Greece became first developed nation to default on IMF debt
Greece became a defaulter after it rejected the proposal given by the troika to raise its primary surplus within two years, which required pension and tax reforms.
Greece on 30 June 2015 became the first developed nation to default on International Monetary Fund (IMF) debt. It became a defaulter after it missed the deadline for payment of 1.7 billion dollar (1.5 billion euro) to IMF.
The Eurozone Finance Ministers refused to extend its bailout to Greece after it rejected the proposal given by the troika viz., International Monetary Fund (IMF), the European Commission (EC) and European Central Bank (ECB). The proposal said that Greece needs to raise its primary surplus within two years in order to avail the 15.5 billion Euros of funding, which in turn required pension and tax reforms for which the Syriza government is reluctant to.
However, the ministers said that they will discuss a last-minute request from Greece for a new two-year bailout on 1 July 2015. The last country to do so was Zimbabwe in 2001.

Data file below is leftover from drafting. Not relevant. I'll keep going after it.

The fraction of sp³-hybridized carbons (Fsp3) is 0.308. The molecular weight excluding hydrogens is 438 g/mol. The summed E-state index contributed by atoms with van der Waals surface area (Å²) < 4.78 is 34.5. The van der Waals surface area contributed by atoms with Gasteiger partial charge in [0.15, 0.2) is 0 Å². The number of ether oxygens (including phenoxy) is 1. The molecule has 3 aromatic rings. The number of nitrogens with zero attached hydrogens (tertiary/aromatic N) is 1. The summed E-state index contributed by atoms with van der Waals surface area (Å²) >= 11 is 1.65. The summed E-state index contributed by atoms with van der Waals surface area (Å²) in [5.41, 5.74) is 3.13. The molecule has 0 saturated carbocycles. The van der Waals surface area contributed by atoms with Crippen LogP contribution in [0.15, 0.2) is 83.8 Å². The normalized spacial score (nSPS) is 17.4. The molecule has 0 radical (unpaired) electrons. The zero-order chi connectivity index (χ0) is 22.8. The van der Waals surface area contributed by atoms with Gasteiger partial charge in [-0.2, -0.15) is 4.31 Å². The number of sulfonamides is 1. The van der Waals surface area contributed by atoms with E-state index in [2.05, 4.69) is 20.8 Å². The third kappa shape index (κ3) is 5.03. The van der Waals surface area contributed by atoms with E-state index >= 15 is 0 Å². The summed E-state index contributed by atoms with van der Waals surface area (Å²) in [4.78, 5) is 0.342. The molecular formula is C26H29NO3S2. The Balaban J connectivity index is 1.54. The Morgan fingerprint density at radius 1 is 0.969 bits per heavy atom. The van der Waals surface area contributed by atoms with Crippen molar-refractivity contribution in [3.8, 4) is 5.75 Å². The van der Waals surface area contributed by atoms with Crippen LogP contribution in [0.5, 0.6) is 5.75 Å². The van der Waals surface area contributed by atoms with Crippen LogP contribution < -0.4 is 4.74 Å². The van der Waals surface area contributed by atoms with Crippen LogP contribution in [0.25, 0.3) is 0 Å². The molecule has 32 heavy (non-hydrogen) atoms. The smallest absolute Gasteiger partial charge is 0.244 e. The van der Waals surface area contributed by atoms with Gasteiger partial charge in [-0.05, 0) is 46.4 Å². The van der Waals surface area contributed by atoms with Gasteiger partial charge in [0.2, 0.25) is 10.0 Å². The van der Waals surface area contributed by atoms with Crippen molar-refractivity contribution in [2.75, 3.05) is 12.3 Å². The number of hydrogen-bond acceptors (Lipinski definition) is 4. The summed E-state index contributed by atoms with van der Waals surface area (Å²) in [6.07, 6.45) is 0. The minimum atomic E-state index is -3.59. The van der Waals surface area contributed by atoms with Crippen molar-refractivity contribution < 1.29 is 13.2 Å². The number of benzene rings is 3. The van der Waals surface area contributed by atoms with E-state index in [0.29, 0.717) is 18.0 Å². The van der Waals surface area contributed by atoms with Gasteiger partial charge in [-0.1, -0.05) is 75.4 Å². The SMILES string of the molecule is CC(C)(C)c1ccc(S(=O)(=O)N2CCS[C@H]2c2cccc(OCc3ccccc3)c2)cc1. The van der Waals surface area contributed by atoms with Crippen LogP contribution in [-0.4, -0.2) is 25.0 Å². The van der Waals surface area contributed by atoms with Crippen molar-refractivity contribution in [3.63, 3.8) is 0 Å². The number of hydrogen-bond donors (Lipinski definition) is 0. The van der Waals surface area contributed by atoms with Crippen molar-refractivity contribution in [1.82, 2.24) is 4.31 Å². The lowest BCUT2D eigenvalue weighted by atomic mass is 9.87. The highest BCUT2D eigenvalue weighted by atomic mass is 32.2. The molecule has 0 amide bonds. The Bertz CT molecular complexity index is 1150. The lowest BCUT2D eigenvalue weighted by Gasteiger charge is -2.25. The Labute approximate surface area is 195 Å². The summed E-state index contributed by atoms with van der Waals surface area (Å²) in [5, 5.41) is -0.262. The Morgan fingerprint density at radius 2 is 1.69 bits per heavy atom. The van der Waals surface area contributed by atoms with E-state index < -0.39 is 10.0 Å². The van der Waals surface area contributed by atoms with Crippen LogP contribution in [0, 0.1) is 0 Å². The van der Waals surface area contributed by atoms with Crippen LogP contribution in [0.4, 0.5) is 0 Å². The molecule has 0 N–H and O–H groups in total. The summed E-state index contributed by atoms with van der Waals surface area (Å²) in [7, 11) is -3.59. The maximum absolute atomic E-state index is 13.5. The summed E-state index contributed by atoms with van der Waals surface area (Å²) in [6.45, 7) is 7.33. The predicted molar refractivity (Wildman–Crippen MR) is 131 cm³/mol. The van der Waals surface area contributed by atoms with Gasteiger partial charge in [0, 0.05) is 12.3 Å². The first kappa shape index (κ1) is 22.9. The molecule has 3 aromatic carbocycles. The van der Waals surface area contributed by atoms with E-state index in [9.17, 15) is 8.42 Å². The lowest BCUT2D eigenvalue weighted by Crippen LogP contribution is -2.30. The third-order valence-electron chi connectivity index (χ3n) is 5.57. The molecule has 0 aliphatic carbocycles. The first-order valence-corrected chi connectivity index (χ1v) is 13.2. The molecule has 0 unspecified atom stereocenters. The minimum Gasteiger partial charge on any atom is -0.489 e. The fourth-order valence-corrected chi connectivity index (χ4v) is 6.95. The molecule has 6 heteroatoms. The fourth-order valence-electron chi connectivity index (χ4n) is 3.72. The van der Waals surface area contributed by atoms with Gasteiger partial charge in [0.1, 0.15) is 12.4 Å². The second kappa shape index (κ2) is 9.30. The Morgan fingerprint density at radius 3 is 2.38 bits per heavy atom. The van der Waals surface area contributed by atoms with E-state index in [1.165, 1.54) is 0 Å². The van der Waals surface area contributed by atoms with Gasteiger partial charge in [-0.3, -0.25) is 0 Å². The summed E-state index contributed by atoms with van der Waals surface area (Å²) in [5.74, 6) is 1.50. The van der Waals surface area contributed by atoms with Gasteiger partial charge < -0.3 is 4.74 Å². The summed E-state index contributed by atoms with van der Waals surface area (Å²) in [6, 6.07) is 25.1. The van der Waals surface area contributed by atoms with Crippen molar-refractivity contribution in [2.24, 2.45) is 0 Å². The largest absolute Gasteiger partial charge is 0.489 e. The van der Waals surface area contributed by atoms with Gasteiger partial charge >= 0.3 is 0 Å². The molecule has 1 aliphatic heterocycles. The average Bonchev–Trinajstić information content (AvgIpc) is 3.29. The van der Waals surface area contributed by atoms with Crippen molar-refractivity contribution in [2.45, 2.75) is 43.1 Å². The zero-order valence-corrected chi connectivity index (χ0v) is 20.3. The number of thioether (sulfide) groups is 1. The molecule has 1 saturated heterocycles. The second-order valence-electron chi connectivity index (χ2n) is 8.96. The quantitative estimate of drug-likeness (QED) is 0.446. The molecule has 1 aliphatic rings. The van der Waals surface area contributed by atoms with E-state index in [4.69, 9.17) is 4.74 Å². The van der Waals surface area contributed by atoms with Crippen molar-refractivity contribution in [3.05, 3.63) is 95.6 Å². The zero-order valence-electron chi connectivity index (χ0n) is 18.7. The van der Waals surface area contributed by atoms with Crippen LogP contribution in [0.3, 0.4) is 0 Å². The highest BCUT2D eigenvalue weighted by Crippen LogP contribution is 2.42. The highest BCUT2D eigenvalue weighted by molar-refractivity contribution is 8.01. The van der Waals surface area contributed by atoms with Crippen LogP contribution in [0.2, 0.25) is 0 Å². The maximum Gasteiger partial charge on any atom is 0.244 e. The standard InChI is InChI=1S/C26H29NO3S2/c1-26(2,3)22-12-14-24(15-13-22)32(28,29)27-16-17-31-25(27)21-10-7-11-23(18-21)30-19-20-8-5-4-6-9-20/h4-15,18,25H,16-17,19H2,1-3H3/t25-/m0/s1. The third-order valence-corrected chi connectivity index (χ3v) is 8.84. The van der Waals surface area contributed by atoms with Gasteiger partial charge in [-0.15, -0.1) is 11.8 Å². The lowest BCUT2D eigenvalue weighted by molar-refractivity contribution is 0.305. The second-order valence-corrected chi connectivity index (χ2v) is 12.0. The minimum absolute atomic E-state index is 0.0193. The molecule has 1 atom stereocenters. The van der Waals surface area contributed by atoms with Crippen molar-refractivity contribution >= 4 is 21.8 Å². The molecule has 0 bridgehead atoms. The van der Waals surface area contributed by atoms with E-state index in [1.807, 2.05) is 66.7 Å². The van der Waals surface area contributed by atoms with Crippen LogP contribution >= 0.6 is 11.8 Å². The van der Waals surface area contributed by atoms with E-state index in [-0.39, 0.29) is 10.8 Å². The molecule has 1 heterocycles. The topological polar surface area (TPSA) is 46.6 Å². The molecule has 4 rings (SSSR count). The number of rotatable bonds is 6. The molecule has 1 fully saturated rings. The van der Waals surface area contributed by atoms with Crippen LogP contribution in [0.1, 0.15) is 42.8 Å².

Besides, IMF also announced that it had received a request from the Greek authorities for an extension of their obligation and that it would go to the Executive Board in due course.
Greece, which is now in arrears, is at a risk of leaving Euro and shifting back to its old currency Drachma. Euro replaced Drachma as a currency of Greece in 2001 (at the rate of 340.750 drachma to the euro). This may have a major implication for Greece economy and its exports.
The use of Drachma by Greece, which will be of lower value than Euro, will lead to increase in the cost of imports raising the specter of inflation in the already battling economy.
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